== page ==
The origins of ice-cream trace back to ancient times, well before the city of Florence as we know it today was built. The “primitive” ice-cream, so to say, was indeed born across India and China over 4000 years ago. It was originally a mixture of snow, milk, boiled rice, honey and spices: we can therefore picture it as a product closely resembling a sorbet, connected with the lack of raw materials typical of the place where it was born, cold and sugary, grainy and not creamy as the ice cream we are used to taste now.
From the remote regions of Asia, that sorbet landed in 9th century Sicily, where the Saracens simplified it by ideating a product made from the union of compact snow plus cinnamon syrup and mixed essences extracted from homeland fruits, citruses and flowers. The ancient Romans were passionate to such an extent about these frozen desserts, which they called nivatae potiones, as to have snow brought from Sicily, as well as from Naples, to mix it with fresh fruit and mead to prepare them. On the other side of the planet, in America, the Incas had an extremely similar product.
It was only during the Renaissance that Florence, at the peak of its cultural flourishment, entered the history of ice cream thanks to a court cook, Ruggieri, who introduced the sorbet to Caterina De’ Medici’s table. It was her who brought to France both Ruggieri and ice cream. Florentine fancy fostered the evolution of snow storage techniques and produced new ways of using Sicilian sorbets in delicious frozen desserts: with regard to this, we particularly need to mention the figure of Bernardo Buontalenti, who invented the namesake zabaglione-and-bergamot-flavored ice cream which is produced still today in Florentine artisanal ice-cream parlors.
Ice cream has therefore had, from its origins, a cosmopolitan history: it shouldn’t come as surprise to find out that this product, which we are mistakenly used to consider an all-Italian one, is in fact widespread all over the world. The first ice-cream parlors appeared in France already at the end of the 17th century and in New York in the following century. It was at this time that scientific treatises about ice cream started to come out, although the distinction among the different frozen products was to be marked only in the 19th century.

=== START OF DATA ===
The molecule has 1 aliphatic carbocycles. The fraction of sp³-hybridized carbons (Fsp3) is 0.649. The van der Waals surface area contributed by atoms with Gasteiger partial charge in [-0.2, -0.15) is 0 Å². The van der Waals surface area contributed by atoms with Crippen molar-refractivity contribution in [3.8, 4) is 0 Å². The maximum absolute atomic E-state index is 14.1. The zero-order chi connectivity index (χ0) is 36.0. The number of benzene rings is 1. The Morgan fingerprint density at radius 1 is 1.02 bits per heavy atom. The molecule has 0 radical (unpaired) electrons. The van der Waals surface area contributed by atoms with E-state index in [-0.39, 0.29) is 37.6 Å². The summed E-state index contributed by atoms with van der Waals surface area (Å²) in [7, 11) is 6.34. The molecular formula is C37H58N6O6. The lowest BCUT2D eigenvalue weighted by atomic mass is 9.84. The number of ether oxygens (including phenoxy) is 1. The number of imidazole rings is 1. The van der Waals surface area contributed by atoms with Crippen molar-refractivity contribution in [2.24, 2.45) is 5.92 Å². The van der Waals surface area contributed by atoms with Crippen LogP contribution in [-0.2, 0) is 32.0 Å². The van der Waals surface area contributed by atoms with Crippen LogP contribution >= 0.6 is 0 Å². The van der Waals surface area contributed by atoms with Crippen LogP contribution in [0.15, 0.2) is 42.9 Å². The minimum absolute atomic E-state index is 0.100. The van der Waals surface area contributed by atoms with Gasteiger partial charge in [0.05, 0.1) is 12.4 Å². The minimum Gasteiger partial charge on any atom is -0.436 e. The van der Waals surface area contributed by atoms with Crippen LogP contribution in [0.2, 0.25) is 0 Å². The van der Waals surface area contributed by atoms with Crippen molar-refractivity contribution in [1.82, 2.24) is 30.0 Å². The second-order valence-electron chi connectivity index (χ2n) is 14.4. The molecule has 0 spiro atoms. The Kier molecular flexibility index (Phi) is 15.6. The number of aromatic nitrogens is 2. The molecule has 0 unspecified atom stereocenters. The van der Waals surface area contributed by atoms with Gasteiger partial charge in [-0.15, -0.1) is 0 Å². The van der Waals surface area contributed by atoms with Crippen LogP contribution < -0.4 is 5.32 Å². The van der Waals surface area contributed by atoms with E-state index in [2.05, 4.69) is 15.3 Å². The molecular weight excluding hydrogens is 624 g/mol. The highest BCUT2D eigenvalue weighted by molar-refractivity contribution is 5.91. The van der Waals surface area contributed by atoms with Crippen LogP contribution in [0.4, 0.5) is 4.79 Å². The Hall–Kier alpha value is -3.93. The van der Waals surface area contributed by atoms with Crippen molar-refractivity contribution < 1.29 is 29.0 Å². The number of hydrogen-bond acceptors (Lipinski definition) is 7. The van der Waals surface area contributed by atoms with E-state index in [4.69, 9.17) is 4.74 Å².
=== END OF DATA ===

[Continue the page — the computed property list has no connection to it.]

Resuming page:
That is also when the first ice cream was born: not just a mere American equivalent of the Italian ice cream, but a completely different product whose main distinctive feature, in comparison to our homeland dessert, can be inferred by its name itself, that is the far more significant presence of cream, hence fats. The FDA procedural guidelines maintain that the minimum fat percentage of ice cream should be no less than 10%, versus the 8% of Italian ice cream. Moreover, at its dawn in the United States, ice cream was already produced industrially using crank makers, while Italians kept producing artisanal ice cream in tanks cooled down with mixtures of water, ice and salt till the 20th century. Even when industrial ice cream later arrived in Italy, the history of artisanal ice cream remained solid, since it represented a healthier, tastier and more qualitative alternative to the overseas competitor and American artificial products, though it started to employ the new preservation techniques offered by the cold chain.
As we’ve just seen, industrial ice cream was first born in the US in the 19th century, while Italy followed their example with some delay, having inherited the machines brought by Americans during World War II. The first Italian industrial ice cream was the famous Mottarello, a sort of Edy’s Pie devised by Angelo Motta in 1948. Starting from the ‘60s, more companies started to offer packaged ice creams in ever new formats, but it was mostly in the ‘70s, following the coming of freezers in Italian homes, that ice cream became a daily treat to eat all year round, also by the scoop thanks to Sammontana’s Barattolini (little buckets).
Today industrial ice-cream makers are keeping up to date with the new taste and eating needs of consumers by presenting gluten-free, lactose-free, sugar-free, vegan versions and so on. It is to be stressed, though, that the underlying differences between artisanal and industrial ice cream still exist: while the former is prepared with fresh, genuine and averagely seasonal ingredients, the latter is made with long-life ingredients, rich in additives and preservatives, artificial essences and colorants (the so-called “E-numbers”).
Moreover, in order to be called ‘artisanal’, ice cream must be produced in the same premises where it is sold, and distributed to the final consumer within a few days after production; on the opposite, industrial ice cream is artificially inflated through a forceful incorporation (an overrun) of air by over 100% of the original weight, it is made well before being sold, and stored for a long time in order to cut expenses and facilitate stockage procedures. It is therefore blatant, and far from insignificant, that the difference that runs between these two types of ice cream mainly lies in the genuineness and freshness of the raw materials used in artisanal ice-cream in comparison to the ones employed industrially. Such features are preserved even when ice-cream making involves the usage of ready-made bases and pastes, provided that they are made with fresh, qualitative raw materials to begin with.